Wind on the throttle from standstill and get set to be electrically catapulted from standstill to 100km/h in around 3.2 seconds, or better. Overtaking performance is even more potent, with the LiveWire able to accelerate from 97km/h to 129km/h in just 1.9 seconds flat.

If anything it feels faster – almost nausea inducing at one stage when I was feeling brave. The scary thing is there’s no let-up in torque delivery – it just keeps piling the g-forces on at 15,000rpm as you hurtle towards the horizon.

Mind, it’s not exactly intuitive for the traditional motorcycle rider, and can catch you out on occasion if you’re not giving it your full and undivided attention. Let me explain.

When you’re pulling some decent speeds coming into a tight bend, you’re guaranteed to instinctively grab the non-existent clutch lever in readiness to downshift a few gears with the customary throttle blips. It’s second nature, at least for the first few corners.

That said, it’s also remarkable how quick you seem to get used to this new form of riding, especially in Sport mode, which also adds 80 per cent engine braking thanks to the power regeneration system. In that respect, it’s dead easy to ride which is exactly what Harley is banking on with its foray into electrification and a whole new generation of motorcycle rider.

There are a several other ride modes including Road, Range and Rain as well as three customisable settings, for those riders not quite happy with the factory pre-sets, all of which offer varying degrees of regenerative braking from 30 through to 80 per cent.

Oddly enough, Sport with the most aggressive engine braking was easiest to master in almost all conditions, requiring minimal to zero actual braking. You might have thought it would have affected throttle response in low-speed conditions in downtown Portland, but mostly it offered smooth getaways from the traffic lights in stop/go conditions.

Tight, twisty bends are good fun, too, as you can lay the LiveWire down as you would any other sports bike, only you’re very aware of its 249kg heft lurking in the background. The seating position is relatively low slung, which is great for short-stops like this tester, so you always feel like you’ve got a good handle on the bike regardless of its weight.

Both front and rear suspension is by Showa and are fully adjustable. Mostly, it does good job of ironing out the bumps, though the rebound settings were a tad too fast for my liking, at least during the quicker sections on the more uneven roads.

That said, the bike felt well-balanced and more than amenable to being hustled through the more challenging corners at pace. Braking is spot-on too, thanks to 300mm dual-rotor Brembo units up front, which importantly, feel linear and sure-footed.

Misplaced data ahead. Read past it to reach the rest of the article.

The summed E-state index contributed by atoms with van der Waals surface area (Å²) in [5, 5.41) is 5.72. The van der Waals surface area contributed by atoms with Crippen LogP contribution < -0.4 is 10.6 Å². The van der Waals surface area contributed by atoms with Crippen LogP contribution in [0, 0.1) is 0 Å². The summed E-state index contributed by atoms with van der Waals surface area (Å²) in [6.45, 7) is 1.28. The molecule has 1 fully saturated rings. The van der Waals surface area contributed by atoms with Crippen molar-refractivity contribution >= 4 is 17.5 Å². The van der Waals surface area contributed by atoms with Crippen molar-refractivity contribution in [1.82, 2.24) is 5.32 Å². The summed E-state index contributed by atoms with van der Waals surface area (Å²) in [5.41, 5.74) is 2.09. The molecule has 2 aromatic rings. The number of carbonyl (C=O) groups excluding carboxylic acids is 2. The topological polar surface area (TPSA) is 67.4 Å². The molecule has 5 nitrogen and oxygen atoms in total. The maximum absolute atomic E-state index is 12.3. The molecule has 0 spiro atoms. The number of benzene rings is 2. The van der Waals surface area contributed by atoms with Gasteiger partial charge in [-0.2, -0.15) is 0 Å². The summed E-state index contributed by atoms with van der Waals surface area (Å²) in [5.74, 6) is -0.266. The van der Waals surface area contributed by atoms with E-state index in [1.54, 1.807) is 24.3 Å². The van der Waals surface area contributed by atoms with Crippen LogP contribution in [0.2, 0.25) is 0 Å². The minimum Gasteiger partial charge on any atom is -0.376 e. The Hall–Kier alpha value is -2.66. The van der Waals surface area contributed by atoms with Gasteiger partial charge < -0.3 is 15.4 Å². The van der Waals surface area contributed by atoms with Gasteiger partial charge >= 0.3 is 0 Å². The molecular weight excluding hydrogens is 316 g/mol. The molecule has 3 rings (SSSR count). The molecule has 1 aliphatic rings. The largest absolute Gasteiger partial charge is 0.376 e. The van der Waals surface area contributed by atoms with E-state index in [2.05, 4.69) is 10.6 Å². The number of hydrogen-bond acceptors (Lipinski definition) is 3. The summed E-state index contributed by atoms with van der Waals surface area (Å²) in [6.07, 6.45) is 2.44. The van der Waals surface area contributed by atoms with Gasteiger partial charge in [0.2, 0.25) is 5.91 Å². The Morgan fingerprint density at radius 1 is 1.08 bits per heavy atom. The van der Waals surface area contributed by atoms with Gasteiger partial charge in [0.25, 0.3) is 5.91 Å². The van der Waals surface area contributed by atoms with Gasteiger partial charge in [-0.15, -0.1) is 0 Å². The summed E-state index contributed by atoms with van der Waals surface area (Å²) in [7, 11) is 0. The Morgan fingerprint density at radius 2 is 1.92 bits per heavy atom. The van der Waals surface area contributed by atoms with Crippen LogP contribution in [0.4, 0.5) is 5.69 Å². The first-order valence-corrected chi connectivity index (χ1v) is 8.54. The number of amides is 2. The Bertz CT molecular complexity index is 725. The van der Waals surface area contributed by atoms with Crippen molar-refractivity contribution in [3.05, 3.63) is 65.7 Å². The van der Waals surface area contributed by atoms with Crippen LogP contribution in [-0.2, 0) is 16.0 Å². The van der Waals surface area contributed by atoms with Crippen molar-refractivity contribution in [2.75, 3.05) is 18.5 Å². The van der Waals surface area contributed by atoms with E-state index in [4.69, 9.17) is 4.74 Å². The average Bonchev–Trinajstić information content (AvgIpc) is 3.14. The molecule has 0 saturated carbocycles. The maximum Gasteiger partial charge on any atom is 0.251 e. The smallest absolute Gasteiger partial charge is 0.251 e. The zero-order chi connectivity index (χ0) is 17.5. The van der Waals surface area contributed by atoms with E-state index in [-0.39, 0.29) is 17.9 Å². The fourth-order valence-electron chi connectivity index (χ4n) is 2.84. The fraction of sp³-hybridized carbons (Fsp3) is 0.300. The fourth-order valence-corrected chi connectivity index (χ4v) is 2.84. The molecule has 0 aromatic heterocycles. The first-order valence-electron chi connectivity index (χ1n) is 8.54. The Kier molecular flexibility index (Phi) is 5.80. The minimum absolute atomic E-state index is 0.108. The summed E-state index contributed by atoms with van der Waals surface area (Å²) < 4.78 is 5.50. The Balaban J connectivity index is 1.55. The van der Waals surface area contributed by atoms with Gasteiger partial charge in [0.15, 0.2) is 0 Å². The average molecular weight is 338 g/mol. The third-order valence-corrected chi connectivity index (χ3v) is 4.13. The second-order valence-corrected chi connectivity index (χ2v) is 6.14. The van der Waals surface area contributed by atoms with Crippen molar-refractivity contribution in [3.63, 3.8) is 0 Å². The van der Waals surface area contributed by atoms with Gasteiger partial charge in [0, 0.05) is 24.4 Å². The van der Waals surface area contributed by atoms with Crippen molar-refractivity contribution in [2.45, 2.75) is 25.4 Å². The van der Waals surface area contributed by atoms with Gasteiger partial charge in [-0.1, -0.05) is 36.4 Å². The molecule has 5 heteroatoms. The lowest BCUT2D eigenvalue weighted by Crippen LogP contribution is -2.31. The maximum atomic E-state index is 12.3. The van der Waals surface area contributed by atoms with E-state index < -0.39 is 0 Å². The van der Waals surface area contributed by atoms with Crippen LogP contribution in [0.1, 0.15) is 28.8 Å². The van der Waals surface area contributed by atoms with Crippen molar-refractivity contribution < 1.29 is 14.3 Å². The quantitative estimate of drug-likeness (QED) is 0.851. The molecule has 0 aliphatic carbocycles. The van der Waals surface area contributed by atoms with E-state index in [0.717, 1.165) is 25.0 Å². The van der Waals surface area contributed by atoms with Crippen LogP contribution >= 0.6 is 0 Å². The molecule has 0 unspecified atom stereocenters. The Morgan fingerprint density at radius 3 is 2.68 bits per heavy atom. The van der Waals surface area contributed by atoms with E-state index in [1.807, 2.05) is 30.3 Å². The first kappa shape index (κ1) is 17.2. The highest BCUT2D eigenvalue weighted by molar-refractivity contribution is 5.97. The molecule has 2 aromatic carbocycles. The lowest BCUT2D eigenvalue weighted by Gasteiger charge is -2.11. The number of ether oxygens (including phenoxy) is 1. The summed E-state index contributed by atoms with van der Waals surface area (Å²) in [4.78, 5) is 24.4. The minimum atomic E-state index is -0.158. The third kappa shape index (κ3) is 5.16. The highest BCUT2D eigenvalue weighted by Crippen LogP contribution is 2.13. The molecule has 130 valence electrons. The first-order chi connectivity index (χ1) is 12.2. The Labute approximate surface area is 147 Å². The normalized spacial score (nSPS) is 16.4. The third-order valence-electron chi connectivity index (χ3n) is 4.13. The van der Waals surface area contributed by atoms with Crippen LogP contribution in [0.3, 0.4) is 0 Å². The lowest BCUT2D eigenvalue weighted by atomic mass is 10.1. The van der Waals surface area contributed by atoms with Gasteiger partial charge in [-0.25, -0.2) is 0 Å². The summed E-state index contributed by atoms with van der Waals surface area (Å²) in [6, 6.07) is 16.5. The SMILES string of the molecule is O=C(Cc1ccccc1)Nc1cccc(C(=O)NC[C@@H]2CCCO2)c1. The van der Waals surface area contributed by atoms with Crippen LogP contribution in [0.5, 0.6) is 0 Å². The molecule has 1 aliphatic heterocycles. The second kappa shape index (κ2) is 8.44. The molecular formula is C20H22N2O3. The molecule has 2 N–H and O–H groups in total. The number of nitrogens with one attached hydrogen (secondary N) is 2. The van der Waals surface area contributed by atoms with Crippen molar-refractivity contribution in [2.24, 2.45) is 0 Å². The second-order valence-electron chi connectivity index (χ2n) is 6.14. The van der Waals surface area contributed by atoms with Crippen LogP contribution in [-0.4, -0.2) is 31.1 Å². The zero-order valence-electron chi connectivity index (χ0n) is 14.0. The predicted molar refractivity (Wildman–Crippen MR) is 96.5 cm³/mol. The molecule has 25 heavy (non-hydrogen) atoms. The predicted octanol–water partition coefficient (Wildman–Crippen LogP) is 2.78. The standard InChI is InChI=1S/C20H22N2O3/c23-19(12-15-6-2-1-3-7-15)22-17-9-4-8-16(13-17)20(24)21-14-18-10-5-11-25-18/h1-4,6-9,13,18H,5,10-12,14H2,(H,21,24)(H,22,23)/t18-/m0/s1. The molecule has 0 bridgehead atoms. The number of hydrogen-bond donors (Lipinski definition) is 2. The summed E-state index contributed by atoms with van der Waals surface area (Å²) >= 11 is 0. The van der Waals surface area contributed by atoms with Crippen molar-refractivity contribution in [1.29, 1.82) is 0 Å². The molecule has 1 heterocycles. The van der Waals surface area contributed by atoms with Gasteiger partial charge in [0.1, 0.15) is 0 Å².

You can charge it at home through a standard 110-240-volt power point and that’ll take all night (11 to 12 hours) with a cord that stores under the seat, or there will be free fast charging at Harley dealers for the first two years of ownership (in the US) that will take either 40 minutes for an 80 per cent or 60 minutes for a 100 per cent charge.

Range has been properly boosted from the Project LiveWire days – now it’s a claimed 235km of city riding or 152km on stop/go highway range using MIC City and MIC combined test measures. We rode off and on for most of the day and much of those kays were at solid pace and yet by 3:30pm, battery levels were still showing 37 per cent.

Connect to the latest Harley-Davidson App powered by Panasonic and you’ll get mobile telematics as well as bike vitals like battery charge status, see its location on a map and get security alerts if it’s been tampered with.

It’s also got an electronic chassis system to provide as much safety as possible thanks to cornering enhanced ABS, traction control and drag torque slip control systems – varying torque to the rear wheel.

Even the tyres are specially developed by Michelin and are co-branded using the standard sports bike set up of 180mm down back and 120mm up front.

Okay, but what about the noise? Well, there simply isn't any in the traditional sense - that's gone forever with the LiveWire. Instead, there's a jet turbine-like whine, and it's louder than you might expect, but it's not something you could ever get too excited by. But, at least it's a real noise and not the result of electronic trickery.

There's no question the LiveWire is already a success in pure marketing terms alone. Whether it will bring a raft of new customers and sales is difficult to predict outside those cashed-up tech-types and early adopters. The real test will come when the less expensive electric Harleys start dropping and the market reaction to those.

One thing is certain, the LiveWire is an exceptional motorcycle that delivers on so many fronts that it deserves the success it's due. This is a game-changer for personal mobility in general and could spawn a whole new generation of motorcycle riders as other manufacturers are bound to follow Harley's lead.

So what colour would you have; Orange Fuse, Yellow Fuse or Vivid Black?

I’ll take Fuse Yellow, thanks.

- shares